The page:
‘I found a job as a eurhythmy teacher at the Bussum Waldorf School. I was in my element and worked there for seven years. In addition, I took up teaching adults again, teaching eurhythmy this time. Many of my former yoga students made the transition from yoga to eurhythmy with me. Looking back, that feels very special.
At some point I enrolled in a part-time continuation course open to dance eurhythmy graduates, in order to become a eurhythmy therapist. I loved the idea of being able to help both adults and children in my own practice. Once I finished that course, at the age of 48, I started my own eurhythmy practice. And from day one, I knew: now I’m doing what I’ve always wanted to do.’
What type of problems do you see in people who come to you?
‘People come to me with all kinds of problems. Over the years, I’ve been able to specialize in several areas, namely dyslexia, eyes and vision, high sensitivity and orthodontics. For instance, it is truly amazing what specific arm and leg movements can do to change and adjust dental development. Such changes are easier to achieve in children than in adults, and in some cases braces, which forcefully interfere with a child’s development, can be completely avoided.
In my practice, I see many so-called highly sensitive adults and children. There is much I can do to help them using eurhythmy therapy. I regularly treat adults with what are known as constitutional treatments, which come down to a kind of inner education and harmonization, often spread over a few periods per year, each period containing 7-8 treatments. I frequently work with people for several years and it is impressive to see how they grow.’
Can you describe your current professional life?
‘Two days a week, I work at the Deventer Waldorf School, and I have a private practice, in which I work for two days a week. Finally, one day a week I teach amateur eurhythmy courses to adults, something I’ve been doing for years. My goal is to make what I call artistic-hygienic eurhythmy accessible to everyone. People who take my courses are immersed in a nurturing artistic bath. In addition, I call it hygienic eurhythmy because eurhythmy can be used to ‘clean’ your inner self, helping you become more balanced. My courses provide people with more awareness of their bodies and the processes of life taking place inside. The groups are always full and have been for years; there is even a waiting list of several months. I enjoy the variety that comes from classroom education at the Waldorf school on the one hand, and the individual therapeutic work in my practice on the other. Switching between the two is very refreshing, it’s what keeps me awake and alert.’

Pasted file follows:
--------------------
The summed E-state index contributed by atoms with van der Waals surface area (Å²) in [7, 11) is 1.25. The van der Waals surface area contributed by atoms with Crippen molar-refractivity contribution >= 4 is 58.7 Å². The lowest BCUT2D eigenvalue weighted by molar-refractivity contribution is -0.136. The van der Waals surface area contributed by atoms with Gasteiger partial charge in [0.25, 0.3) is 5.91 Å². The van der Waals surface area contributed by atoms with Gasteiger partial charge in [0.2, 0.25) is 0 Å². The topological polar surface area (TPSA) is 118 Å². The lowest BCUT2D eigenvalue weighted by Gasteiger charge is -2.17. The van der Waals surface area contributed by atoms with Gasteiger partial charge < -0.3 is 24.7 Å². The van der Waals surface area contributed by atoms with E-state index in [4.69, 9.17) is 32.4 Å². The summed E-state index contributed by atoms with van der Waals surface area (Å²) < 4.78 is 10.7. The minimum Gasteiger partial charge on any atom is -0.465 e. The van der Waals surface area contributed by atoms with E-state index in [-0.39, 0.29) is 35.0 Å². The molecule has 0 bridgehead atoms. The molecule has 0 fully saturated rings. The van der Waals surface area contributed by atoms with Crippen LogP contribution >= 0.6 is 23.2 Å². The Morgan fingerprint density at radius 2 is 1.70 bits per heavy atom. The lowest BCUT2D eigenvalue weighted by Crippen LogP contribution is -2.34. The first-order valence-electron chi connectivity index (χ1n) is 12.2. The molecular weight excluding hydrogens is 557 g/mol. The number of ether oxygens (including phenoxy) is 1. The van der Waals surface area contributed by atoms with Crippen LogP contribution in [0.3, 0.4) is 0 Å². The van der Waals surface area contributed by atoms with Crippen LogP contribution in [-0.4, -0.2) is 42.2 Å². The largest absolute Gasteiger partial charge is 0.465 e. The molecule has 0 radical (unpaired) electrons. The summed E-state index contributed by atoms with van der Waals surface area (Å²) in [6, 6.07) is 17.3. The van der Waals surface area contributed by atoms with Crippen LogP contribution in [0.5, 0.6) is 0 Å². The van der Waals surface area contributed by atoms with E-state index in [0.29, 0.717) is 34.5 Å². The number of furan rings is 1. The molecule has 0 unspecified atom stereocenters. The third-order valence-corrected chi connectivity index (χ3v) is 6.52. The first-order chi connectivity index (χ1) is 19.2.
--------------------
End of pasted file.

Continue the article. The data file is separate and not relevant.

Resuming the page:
Can you describe what you believe is the value of eurhythmy?
‘Rudolf Steiner envisioned what people in the 20th and 21st century would need, and in that sense, he was a genius for providing us with eurhythmy in today’s world. In a way, eurhythmy is the perfect answer to all developments human beings are experiencing in what I call this ‘shallow age of computers’. My profession gives me the opportunity to let people experience the difference between staring at a screen or doing eurhythmy. To provide a counterbalance for their current ‘multitasking’, during which people are entirely outward-focused, I have people do multiple things at once, too. For example, I will have them walk a particular rhythm, do something with their arms and simultaneously add a quality of movement. On top of that, I will ask them to describe their sensory perceptions. This can lead to a profound physical experience, which can in turn have a healing effect. To me, it is a daily challenge to stop and think about the relevance of eurhythmy in our fast, virtual world. When children ask me why eurhythmy is good for you, I often tell them: gymnastics makes you strong on the outside, eurhythmy makes you strong on the inside.’
After obtaining his BA degree, Wieger Veerman went on to complete the part-time Eurhythmy therapist course. Find out more about this course here: www.euritmietherapie.nl
Text: Petra Essink
Photography: Hapé Smeele